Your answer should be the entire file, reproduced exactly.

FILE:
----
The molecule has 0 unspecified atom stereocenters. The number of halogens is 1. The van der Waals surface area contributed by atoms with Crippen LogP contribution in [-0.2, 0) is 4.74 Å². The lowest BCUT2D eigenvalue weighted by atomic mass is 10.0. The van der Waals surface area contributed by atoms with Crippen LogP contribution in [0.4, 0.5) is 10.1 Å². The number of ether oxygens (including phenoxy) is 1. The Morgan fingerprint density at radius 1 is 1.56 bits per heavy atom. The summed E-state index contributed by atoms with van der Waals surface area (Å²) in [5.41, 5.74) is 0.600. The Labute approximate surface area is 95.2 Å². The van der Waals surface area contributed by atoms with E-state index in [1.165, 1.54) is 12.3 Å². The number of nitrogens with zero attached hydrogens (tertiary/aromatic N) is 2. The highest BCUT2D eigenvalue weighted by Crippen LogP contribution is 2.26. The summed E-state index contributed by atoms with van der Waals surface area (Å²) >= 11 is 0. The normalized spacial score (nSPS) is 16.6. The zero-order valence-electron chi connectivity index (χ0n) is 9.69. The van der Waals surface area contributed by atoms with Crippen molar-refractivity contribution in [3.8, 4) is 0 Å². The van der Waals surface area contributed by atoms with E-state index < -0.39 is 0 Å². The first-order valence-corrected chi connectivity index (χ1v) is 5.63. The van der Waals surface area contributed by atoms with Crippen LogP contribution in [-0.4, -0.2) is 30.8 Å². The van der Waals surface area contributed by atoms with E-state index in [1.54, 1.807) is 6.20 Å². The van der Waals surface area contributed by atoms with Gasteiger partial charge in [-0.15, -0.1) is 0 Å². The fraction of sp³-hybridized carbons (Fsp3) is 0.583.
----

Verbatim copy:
The molecule has 0 unspecified atom stereocenters. The number of halogens is 1. The van der Waals surface area contributed by atoms with Crippen LogP contribution in [-0.2, 0) is 4.74 Å². The lowest BCUT2D eigenvalue weighted by atomic mass is 10.0. The van der Waals surface area contributed by atoms with Crippen LogP contribution in [0.4, 0.5) is 10.1 Å². The number of ether oxygens (including phenoxy) is 1. The Morgan fingerprint density at radius 1 is 1.56 bits per heavy atom. The summed E-state index contributed by atoms with van der Waals surface area (Å²) in [5.41, 5.74) is 0.600. The Labute approximate surface area is 95.2 Å². The van der Waals surface area contributed by atoms with E-state index in [1.165, 1.54) is 12.3 Å². The number of nitrogens with zero attached hydrogens (tertiary/aromatic N) is 2. The highest BCUT2D eigenvalue weighted by Crippen LogP contribution is 2.26. The summed E-state index contributed by atoms with van der Waals surface area (Å²) >= 11 is 0. The normalized spacial score (nSPS) is 16.6. The zero-order valence-electron chi connectivity index (χ0n) is 9.69. The van der Waals surface area contributed by atoms with Crippen molar-refractivity contribution in [3.8, 4) is 0 Å². The van der Waals surface area contributed by atoms with E-state index < -0.39 is 0 Å². The first-order valence-corrected chi connectivity index (χ1v) is 5.63. The van der Waals surface area contributed by atoms with Crippen LogP contribution in [-0.4, -0.2) is 30.8 Å². The van der Waals surface area contributed by atoms with E-state index in [1.54, 1.807) is 6.20 Å². The van der Waals surface area contributed by atoms with Gasteiger partial charge in [-0.15, -0.1) is 0 Å². The fraction of sp³-hybridized carbons (Fsp3) is 0.583.